This review refers to the penguin horror editionAbout the AuthorLovecraft is considered by many as a great 20th century horror story writer Stephen King considers him the “single largest influence” on his writing And the Mexican Director Guillermo del Toro of Pan’s Labyrinth fame considers Lovecraft his favorite writer of all Even the Argentine fabulist Jorge Borges was influenced by Lovecraft Howard Phillips Lovecraft 1890 1937 was born in Providence Rhode Island He was an only child born to a jewelry salesman His father and mother would later both separately be committed to a mental institution Lovecraft was precocious as a child writing poems from the age of six He was also a voracious reader especially of chemistry and astronomy although he struggled with the reuisite mathematics Because of nervous ill health he left high school without a diploma and spent his years as a recluse with his overprotective mother until her death He published his first story “The Alchemist” in 1916 in United Amateur when he was 26In 1921 his mother died which devastated him At age 34 he left for New York in 1924 to marry Sonia Greene a Russian Jewish immigrant Around that time he became a star writer for the pulp magazine “Weird Tales” even ghost writing a story for Harry Houdini When Sonia’s hat shop collapsed Lovecraft tried applying for a job – salesman lamp tester; he tried applying to publishing companies advertising agencies but they all rejected him Sonia soon took a job in the Midwest and Lovecraft lived alone in Brooklyn Heights Soon they separated and he returned to Providence in 1926 after 2 years of marriage where he became social and travelled This return caused a surge in his creative output But he still had no steady occupation and the money he received as a writer was measly He often went without food to save money for mailing letters In 1936 he was diagnosed with cancer of the small intestines and lived in pain until his death in 1937 He died in poverty Lovecraft was virtually unknown during his lifetime and only achieved fame after his deathReviewThis 500 page collection contains what Lovecraft considers his “best work” of fiction in particular 10 short stories and two short novels It covers a wide span from his earliest short stories written in his 20s “The Tomb” to his novellas written in his 30s and 40s “The Case of Charles Dexter Ward” “At the Mountains of Madness” Lovecraft was heavily influenced by Arthur Machen Algernon Blackwood and Poe among others and these influences can be seen in his work The penguin edition is helpful in this regard It includes many helpful scholarly notes at the end which shows us that many characters and places in Lovecraft’s tales are based on real people and real places in his life Many of the mythical historical and fictional allusions in his work can also be traced back to books which he’d read and kept in his personal library In some cases he invents nonexistent books like the “Necronomicon” and mentions them again and again in several of his stories as if they really existed in historyPros and ConsI find Lovecraft strange This is his greatest merit His brain seems to work very differently from the rest of us Reading him is like slowly realizing that you are reading the diary of a madman who is pretending to be sane I get the same feeling when I read Lautreamont Michaux and Bataille In “The Tomb” for example a boy leaves his house every night to enter a sepulcher and sleep inside a tomb In “Pickman’s Model” the narrator slowly begins to realize that the demon paintings by his artist friend were not drawn from imagination but from real life demons “At the Mountains of Madness” is about aliens who lived on Earth during the time of the dinosaursMy absolute favorite story in the collection is “The uest of Iranon” a story written by Lovecraft when he was 31 It’s a very beautifully written story about our search for the perfect place in the world with a nice twist in the endLovecraft works best with short stories His themes are usually some unknown something that is too horrible to describe in full His stories are about strange intelligent solitary characters with strange obsessions that cause their ultimate downfall Another thing I like in Lovecraft is that he is very well read His stories include references to historical events scientific discoveries old books and works by other authorsLovecraft’s weakness is novels His novels are really only very long short stories that drag on and on Lovecraft’s fascination for landscape and architecture also causes him to write overlong descriptions of places that to my mind can be shortened by at least 50% His prose in these cases becomes unwieldy repetitive and lumbering With novels Lovecraft tends to be long winded Thus they can be tedious to read Lovecraft works best with short stories There his weirdness can be received in small delicious gulps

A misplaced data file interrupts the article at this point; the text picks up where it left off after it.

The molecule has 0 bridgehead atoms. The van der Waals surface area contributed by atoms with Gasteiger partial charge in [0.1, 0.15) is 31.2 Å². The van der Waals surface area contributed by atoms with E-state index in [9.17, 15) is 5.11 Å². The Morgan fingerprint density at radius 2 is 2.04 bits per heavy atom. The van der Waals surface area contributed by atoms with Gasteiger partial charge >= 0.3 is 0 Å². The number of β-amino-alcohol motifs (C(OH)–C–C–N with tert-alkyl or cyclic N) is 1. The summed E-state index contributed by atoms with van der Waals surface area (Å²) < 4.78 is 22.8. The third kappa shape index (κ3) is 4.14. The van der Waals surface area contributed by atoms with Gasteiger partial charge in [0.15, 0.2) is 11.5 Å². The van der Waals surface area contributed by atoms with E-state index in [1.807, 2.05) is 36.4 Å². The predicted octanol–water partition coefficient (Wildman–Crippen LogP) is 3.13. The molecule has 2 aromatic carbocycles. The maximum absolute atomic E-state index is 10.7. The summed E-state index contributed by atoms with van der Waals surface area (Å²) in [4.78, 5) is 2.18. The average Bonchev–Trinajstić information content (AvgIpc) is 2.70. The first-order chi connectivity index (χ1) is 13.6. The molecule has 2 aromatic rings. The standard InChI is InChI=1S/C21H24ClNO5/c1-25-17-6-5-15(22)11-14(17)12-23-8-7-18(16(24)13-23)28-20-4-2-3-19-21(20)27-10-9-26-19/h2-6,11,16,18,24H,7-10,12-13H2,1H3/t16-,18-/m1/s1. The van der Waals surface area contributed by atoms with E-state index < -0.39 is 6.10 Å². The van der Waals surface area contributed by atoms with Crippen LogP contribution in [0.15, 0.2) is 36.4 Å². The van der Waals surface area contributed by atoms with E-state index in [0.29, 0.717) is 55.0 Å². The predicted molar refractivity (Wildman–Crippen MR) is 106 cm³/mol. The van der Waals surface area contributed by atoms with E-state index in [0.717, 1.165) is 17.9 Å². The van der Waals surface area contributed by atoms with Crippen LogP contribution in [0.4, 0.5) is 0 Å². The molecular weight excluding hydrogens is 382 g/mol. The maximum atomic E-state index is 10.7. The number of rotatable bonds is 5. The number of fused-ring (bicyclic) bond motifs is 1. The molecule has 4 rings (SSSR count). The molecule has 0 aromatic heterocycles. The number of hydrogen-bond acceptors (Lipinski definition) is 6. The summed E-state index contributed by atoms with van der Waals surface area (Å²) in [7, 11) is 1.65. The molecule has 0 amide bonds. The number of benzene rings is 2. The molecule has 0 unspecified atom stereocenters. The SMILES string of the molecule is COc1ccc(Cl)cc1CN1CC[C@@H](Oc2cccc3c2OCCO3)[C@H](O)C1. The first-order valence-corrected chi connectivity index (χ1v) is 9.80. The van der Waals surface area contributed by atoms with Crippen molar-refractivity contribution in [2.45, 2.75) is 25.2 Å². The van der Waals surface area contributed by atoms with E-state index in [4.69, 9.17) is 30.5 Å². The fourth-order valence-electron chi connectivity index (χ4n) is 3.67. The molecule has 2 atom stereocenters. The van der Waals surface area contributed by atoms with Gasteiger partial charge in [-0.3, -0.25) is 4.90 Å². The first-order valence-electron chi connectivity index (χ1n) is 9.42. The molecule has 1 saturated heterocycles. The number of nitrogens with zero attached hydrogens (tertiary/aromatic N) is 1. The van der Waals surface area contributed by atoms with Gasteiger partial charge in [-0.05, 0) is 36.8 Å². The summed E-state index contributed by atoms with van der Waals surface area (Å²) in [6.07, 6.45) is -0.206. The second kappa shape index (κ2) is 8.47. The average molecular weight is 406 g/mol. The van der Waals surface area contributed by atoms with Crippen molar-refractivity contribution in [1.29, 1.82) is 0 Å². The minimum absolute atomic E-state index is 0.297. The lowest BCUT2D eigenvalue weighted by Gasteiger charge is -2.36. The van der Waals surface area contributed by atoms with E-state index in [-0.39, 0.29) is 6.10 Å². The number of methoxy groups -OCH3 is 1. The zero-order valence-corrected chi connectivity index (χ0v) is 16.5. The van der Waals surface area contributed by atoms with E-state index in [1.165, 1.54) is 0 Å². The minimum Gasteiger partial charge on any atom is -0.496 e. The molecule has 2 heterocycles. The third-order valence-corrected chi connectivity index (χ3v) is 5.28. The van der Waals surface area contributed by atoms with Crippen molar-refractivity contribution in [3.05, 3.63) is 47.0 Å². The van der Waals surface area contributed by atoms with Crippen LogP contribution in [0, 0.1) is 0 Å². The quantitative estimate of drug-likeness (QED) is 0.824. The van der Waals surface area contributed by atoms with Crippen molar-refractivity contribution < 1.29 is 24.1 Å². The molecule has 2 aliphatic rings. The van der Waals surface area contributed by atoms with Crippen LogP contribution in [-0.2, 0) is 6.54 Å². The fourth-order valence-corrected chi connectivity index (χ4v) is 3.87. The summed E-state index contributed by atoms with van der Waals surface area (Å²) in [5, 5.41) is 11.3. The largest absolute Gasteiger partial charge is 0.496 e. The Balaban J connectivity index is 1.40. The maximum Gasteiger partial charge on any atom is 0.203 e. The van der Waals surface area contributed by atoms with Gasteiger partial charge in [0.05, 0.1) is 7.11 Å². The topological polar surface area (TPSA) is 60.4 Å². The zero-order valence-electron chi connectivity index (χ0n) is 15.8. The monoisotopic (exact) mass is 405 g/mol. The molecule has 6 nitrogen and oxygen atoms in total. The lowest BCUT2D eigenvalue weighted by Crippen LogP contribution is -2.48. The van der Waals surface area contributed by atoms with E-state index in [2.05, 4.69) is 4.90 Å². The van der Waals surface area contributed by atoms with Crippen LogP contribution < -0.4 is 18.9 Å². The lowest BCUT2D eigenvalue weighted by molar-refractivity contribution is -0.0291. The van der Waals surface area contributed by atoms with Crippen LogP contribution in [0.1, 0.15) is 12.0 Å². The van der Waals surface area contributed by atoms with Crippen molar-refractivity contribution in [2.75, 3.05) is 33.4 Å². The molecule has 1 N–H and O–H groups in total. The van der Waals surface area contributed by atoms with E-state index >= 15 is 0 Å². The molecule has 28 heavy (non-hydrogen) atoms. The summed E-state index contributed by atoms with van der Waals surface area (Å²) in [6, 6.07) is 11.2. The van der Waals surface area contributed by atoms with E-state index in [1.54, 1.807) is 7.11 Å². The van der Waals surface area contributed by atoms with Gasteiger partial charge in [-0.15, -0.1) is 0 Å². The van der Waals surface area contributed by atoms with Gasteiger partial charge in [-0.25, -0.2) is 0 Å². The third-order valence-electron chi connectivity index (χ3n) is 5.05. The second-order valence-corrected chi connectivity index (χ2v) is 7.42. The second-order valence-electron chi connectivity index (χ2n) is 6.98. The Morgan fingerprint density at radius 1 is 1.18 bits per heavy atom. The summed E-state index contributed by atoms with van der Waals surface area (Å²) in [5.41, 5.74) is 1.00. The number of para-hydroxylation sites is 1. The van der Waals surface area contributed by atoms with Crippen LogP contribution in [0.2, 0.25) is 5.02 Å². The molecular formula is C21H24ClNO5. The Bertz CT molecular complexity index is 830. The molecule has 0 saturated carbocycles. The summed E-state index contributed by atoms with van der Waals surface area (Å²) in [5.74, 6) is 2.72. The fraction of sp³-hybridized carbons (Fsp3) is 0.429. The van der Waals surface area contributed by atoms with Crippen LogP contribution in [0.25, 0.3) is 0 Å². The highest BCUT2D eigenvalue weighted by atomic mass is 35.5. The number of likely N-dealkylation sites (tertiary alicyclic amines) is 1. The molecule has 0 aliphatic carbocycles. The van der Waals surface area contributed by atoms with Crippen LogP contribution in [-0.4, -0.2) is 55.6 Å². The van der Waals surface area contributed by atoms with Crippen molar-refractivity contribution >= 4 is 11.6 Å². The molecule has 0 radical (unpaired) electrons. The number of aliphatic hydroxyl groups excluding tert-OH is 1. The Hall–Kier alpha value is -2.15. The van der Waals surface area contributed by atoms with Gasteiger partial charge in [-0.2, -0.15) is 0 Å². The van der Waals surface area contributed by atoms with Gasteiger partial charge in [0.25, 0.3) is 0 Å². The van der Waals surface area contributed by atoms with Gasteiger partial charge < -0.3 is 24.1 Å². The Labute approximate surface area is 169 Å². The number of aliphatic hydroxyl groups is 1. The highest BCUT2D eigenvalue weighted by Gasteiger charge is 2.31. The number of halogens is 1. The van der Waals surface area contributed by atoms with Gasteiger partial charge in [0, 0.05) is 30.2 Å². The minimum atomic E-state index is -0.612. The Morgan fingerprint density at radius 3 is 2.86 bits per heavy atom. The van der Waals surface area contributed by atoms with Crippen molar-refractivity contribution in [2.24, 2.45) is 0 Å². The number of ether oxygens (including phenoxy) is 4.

9. Dennis Dennis says: